Your printer seems pretty capable. If you can print on glossy photo paper, I'm sure it can handle a semigloss pressure sensitive stock. I've not delved into printing labels at home, so I'm not too sure of the stock available in a sheeted printer ready format.

The stuff from a place like MyOwnLabels is honestly going to be a lot better than anything you can do at home. Not saying that you can't make a good product at home. They are using a production press capable of short runs (probably an Indigo). These presses are toner based and can produce some very high quality work. IMO, inkjet technology is just not up to par with really competing in the label business yet. I worked with a production roll to roll inkjet press for a year. There were a lot of quality issues. Another problem you will run into is that the ink from your printer won't be water proof. Might not be a huge issue, but any condensation or dampness will cause the ink to run.

I'd probably start with trying it yourself. Worst case scenario, you are out the cost of a pack of stock and a little bit of time.
You bring up a good point about Inkjet ink not being water resistant. I guess no matter how expensive the paper is that isn't going to change the ink's ability to repeal water. Which is what I wanted!

I have a logo that I made that is generic that I will use for all beers for I have a blank box to write what I brewed for that batch. I just hate spending 1.00 per label at MyOwnLabels.com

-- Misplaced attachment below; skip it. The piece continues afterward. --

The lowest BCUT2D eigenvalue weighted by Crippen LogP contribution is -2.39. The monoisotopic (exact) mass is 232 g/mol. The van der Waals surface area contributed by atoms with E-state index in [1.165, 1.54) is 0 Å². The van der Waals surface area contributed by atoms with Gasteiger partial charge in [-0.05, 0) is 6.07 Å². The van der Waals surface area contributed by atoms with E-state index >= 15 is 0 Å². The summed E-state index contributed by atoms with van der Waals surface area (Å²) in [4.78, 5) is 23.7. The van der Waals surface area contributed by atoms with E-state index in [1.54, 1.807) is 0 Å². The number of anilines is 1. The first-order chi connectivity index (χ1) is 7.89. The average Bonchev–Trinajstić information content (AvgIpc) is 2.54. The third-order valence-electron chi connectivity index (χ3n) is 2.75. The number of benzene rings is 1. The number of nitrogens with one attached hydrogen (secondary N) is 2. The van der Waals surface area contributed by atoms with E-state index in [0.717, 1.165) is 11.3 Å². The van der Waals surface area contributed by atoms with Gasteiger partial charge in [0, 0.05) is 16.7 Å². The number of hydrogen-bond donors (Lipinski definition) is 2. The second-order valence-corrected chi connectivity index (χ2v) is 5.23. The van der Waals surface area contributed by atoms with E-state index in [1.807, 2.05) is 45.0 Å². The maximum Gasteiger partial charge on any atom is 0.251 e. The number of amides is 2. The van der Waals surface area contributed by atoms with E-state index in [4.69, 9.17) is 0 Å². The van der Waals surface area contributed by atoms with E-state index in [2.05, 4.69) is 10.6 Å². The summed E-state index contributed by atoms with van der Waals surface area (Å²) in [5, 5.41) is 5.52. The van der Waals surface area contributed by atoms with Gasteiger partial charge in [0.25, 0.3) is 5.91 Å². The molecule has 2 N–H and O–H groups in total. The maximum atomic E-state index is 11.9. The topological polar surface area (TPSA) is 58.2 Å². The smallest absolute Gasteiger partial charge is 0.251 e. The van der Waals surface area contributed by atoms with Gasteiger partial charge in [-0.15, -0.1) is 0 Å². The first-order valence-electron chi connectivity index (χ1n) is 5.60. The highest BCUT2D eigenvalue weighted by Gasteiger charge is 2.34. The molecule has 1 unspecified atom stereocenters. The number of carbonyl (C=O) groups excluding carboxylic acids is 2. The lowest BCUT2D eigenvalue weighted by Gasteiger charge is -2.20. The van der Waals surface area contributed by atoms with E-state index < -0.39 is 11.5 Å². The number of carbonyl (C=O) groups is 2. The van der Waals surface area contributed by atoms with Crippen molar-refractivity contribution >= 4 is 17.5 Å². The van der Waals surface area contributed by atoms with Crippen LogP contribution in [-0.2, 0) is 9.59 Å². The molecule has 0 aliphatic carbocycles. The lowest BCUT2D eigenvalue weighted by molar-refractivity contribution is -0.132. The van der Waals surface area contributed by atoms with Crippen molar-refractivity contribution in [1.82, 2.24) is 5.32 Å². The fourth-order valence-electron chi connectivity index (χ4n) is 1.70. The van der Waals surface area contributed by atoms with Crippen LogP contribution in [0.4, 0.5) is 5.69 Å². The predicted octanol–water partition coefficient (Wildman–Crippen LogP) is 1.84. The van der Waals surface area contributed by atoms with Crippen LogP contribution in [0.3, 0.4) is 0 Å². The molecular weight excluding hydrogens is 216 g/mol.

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Old 05-20-2010, 05:09 PM   #5
Weizenheimer
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Check out Neato. They have some great in jet printable labels designed for beer and wine bottles

 
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Old 05-20-2010, 09:47 PM   #6
riromero
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Nov 2008
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I vote printer.

Inkjet labels look great till they come out of the fridge, get soaked with condensation, and bleed all over your hands.

I've settled on using my inkjet to print one photo quality master, then take the master to Kinkos and run off copies on their regular color copier paper. Then slice them up and stick them on bottles with milk.

 
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Old 05-20-2010, 10:50 PM   #7
brewmonk
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Apr 2009
Sharon,MA
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do they make paper sized sheets of adhesive-backed vinyl? you'd have to laminate them, for the colorfast characteristic that you want.

what about a local printer or sign-making shop?
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Old 05-21-2010, 01:04 AM   #8
Adam78K
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Aug 2009
Seattle
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Print the labels, stick them on and spray polyurthene over them and they wont run. Takes about 3 washes for them to wash off also.
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Old 05-24-2010, 06:13 AM   #9
throwbookatface
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May 2010
Emeryville, CA
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Most workplaces have color laser printers, which won't run (I plan on using one for mine). Any chance you have access to one of these babies?
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Old 05-24-2010, 12:18 PM   #10
passedpawn
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I use a color laser for labels. Works perfectly. I print on standard office paper and apply to bottle with milk and paintbrush. Works great, especially when it comes time to remove the labels.